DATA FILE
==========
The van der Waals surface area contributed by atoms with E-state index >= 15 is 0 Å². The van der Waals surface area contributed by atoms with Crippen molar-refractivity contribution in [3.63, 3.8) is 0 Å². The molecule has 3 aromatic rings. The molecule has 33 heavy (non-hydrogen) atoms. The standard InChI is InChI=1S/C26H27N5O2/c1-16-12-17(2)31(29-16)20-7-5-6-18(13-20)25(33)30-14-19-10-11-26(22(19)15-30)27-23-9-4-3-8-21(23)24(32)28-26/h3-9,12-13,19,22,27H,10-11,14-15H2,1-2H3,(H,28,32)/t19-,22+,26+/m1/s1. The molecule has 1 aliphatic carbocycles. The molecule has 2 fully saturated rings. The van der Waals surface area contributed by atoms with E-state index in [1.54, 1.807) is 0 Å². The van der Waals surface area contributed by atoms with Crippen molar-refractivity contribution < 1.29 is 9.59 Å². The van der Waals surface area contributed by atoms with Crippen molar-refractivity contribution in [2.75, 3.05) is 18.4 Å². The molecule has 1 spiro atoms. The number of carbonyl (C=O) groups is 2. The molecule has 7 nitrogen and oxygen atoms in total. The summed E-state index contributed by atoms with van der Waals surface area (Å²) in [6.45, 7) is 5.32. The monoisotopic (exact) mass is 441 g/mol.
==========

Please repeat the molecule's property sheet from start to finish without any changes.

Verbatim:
The van der Waals surface area contributed by atoms with E-state index >= 15 is 0 Å². The van der Waals surface area contributed by atoms with Crippen molar-refractivity contribution in [3.63, 3.8) is 0 Å². The molecule has 3 aromatic rings. The molecule has 33 heavy (non-hydrogen) atoms. The standard InChI is InChI=1S/C26H27N5O2/c1-16-12-17(2)31(29-16)20-7-5-6-18(13-20)25(33)30-14-19-10-11-26(22(19)15-30)27-23-9-4-3-8-21(23)24(32)28-26/h3-9,12-13,19,22,27H,10-11,14-15H2,1-2H3,(H,28,32)/t19-,22+,26+/m1/s1. The molecule has 1 aliphatic carbocycles. The molecule has 2 fully saturated rings. The van der Waals surface area contributed by atoms with E-state index in [1.54, 1.807) is 0 Å². The van der Waals surface area contributed by atoms with Crippen molar-refractivity contribution < 1.29 is 9.59 Å². The van der Waals surface area contributed by atoms with Crippen molar-refractivity contribution in [2.75, 3.05) is 18.4 Å². The molecule has 1 spiro atoms. The number of carbonyl (C=O) groups is 2. The molecule has 7 nitrogen and oxygen atoms in total. The summed E-state index contributed by atoms with van der Waals surface area (Å²) in [6.45, 7) is 5.32. The monoisotopic (exact) mass is 441 g/mol.